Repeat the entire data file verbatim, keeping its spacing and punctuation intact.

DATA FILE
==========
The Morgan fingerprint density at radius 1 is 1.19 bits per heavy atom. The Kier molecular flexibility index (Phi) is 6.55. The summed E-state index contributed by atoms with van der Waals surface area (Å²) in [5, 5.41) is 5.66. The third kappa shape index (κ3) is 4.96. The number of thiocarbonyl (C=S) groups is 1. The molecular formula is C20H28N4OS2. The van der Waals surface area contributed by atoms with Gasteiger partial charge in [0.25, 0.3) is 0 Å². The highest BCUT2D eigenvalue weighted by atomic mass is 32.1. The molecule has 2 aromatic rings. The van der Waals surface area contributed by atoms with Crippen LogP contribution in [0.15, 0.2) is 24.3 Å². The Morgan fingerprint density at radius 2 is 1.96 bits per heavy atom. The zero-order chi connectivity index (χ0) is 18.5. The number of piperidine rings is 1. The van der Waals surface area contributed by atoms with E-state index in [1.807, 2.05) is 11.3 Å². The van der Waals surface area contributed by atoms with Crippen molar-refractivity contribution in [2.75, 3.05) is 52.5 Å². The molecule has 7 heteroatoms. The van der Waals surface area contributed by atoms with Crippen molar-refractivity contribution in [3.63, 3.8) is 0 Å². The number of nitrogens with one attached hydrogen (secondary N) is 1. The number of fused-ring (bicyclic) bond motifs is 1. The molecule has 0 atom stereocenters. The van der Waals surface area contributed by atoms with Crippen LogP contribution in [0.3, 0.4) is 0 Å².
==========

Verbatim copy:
The Morgan fingerprint density at radius 1 is 1.19 bits per heavy atom. The Kier molecular flexibility index (Phi) is 6.55. The summed E-state index contributed by atoms with van der Waals surface area (Å²) in [5, 5.41) is 5.66. The third kappa shape index (κ3) is 4.96. The number of thiocarbonyl (C=S) groups is 1. The molecular formula is C20H28N4OS2. The van der Waals surface area contributed by atoms with Gasteiger partial charge in [0.25, 0.3) is 0 Å². The highest BCUT2D eigenvalue weighted by atomic mass is 32.1. The molecule has 2 aromatic rings. The van der Waals surface area contributed by atoms with Crippen LogP contribution in [0.15, 0.2) is 24.3 Å². The Morgan fingerprint density at radius 2 is 1.96 bits per heavy atom. The zero-order chi connectivity index (χ0) is 18.5. The number of piperidine rings is 1. The van der Waals surface area contributed by atoms with E-state index in [1.807, 2.05) is 11.3 Å². The van der Waals surface area contributed by atoms with Crippen molar-refractivity contribution in [2.75, 3.05) is 52.5 Å². The molecule has 7 heteroatoms. The van der Waals surface area contributed by atoms with Crippen molar-refractivity contribution in [3.63, 3.8) is 0 Å². The number of nitrogens with one attached hydrogen (secondary N) is 1. The number of fused-ring (bicyclic) bond motifs is 1. The molecule has 0 atom stereocenters. The van der Waals surface area contributed by atoms with Crippen LogP contribution in [0.3, 0.4) is 0 Å².